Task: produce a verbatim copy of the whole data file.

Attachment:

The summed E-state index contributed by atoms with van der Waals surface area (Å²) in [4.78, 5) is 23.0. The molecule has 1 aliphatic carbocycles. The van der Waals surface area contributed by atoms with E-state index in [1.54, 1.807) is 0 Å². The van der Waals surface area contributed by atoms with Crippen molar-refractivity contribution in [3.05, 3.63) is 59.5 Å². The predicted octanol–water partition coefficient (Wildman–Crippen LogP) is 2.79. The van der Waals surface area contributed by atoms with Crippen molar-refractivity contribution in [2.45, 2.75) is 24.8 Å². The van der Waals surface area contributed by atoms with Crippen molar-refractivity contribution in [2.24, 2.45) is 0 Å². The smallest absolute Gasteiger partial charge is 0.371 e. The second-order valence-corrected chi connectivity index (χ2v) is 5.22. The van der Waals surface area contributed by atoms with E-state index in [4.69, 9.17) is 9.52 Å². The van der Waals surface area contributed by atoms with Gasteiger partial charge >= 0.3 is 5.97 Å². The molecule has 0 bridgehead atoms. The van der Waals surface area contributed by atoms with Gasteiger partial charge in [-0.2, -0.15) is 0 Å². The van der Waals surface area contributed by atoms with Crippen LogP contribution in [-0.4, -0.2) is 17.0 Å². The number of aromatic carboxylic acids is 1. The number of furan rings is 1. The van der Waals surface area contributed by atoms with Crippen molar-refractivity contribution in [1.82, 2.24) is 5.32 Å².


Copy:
The summed E-state index contributed by atoms with van der Waals surface area (Å²) in [4.78, 5) is 23.0. The molecule has 1 aliphatic carbocycles. The van der Waals surface area contributed by atoms with E-state index in [1.54, 1.807) is 0 Å². The van der Waals surface area contributed by atoms with Crippen molar-refractivity contribution in [3.05, 3.63) is 59.5 Å². The predicted octanol–water partition coefficient (Wildman–Crippen LogP) is 2.79. The van der Waals surface area contributed by atoms with Crippen molar-refractivity contribution in [2.45, 2.75) is 24.8 Å². The van der Waals surface area contributed by atoms with Crippen molar-refractivity contribution in [2.24, 2.45) is 0 Å². The smallest absolute Gasteiger partial charge is 0.371 e. The second-order valence-corrected chi connectivity index (χ2v) is 5.22. The van der Waals surface area contributed by atoms with E-state index in [4.69, 9.17) is 9.52 Å². The van der Waals surface area contributed by atoms with Gasteiger partial charge >= 0.3 is 5.97 Å². The molecule has 0 bridgehead atoms. The van der Waals surface area contributed by atoms with Gasteiger partial charge in [-0.2, -0.15) is 0 Å². The van der Waals surface area contributed by atoms with Crippen LogP contribution in [-0.4, -0.2) is 17.0 Å². The number of aromatic carboxylic acids is 1. The number of furan rings is 1. The van der Waals surface area contributed by atoms with Crippen molar-refractivity contribution in [1.82, 2.24) is 5.32 Å².